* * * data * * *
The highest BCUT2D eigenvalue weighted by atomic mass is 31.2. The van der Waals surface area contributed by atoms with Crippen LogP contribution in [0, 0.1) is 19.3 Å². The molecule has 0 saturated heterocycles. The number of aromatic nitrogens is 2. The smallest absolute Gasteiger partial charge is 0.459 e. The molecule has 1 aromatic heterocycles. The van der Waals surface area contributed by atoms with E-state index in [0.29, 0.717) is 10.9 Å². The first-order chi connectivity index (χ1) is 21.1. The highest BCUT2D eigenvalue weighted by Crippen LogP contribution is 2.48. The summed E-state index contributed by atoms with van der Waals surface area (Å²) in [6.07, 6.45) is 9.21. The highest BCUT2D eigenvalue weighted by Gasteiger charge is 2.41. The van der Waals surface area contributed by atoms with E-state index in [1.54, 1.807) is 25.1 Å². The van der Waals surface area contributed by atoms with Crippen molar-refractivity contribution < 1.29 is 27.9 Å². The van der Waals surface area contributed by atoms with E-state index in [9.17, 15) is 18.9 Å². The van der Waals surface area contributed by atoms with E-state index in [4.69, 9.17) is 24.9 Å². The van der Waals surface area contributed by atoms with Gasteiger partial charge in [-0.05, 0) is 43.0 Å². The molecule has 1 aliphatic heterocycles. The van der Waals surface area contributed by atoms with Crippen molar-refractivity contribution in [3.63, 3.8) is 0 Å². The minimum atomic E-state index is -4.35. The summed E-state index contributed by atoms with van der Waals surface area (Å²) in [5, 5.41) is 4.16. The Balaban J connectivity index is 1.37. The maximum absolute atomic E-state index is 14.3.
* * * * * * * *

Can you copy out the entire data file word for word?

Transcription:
The highest BCUT2D eigenvalue weighted by atomic mass is 31.2. The van der Waals surface area contributed by atoms with Crippen LogP contribution in [0, 0.1) is 19.3 Å². The molecule has 0 saturated heterocycles. The number of aromatic nitrogens is 2. The smallest absolute Gasteiger partial charge is 0.459 e. The molecule has 1 aromatic heterocycles. The van der Waals surface area contributed by atoms with E-state index in [0.29, 0.717) is 10.9 Å². The first-order chi connectivity index (χ1) is 21.1. The highest BCUT2D eigenvalue weighted by Crippen LogP contribution is 2.48. The summed E-state index contributed by atoms with van der Waals surface area (Å²) in [6.07, 6.45) is 9.21. The highest BCUT2D eigenvalue weighted by Gasteiger charge is 2.41. The van der Waals surface area contributed by atoms with E-state index in [1.54, 1.807) is 25.1 Å². The van der Waals surface area contributed by atoms with Crippen molar-refractivity contribution < 1.29 is 27.9 Å². The van der Waals surface area contributed by atoms with E-state index in [9.17, 15) is 18.9 Å². The van der Waals surface area contributed by atoms with E-state index in [4.69, 9.17) is 24.9 Å². The van der Waals surface area contributed by atoms with Gasteiger partial charge in [-0.05, 0) is 43.0 Å². The molecule has 1 aliphatic heterocycles. The van der Waals surface area contributed by atoms with Crippen molar-refractivity contribution in [3.63, 3.8) is 0 Å². The minimum atomic E-state index is -4.35. The summed E-state index contributed by atoms with van der Waals surface area (Å²) in [5, 5.41) is 4.16. The Balaban J connectivity index is 1.37. The maximum absolute atomic E-state index is 14.3.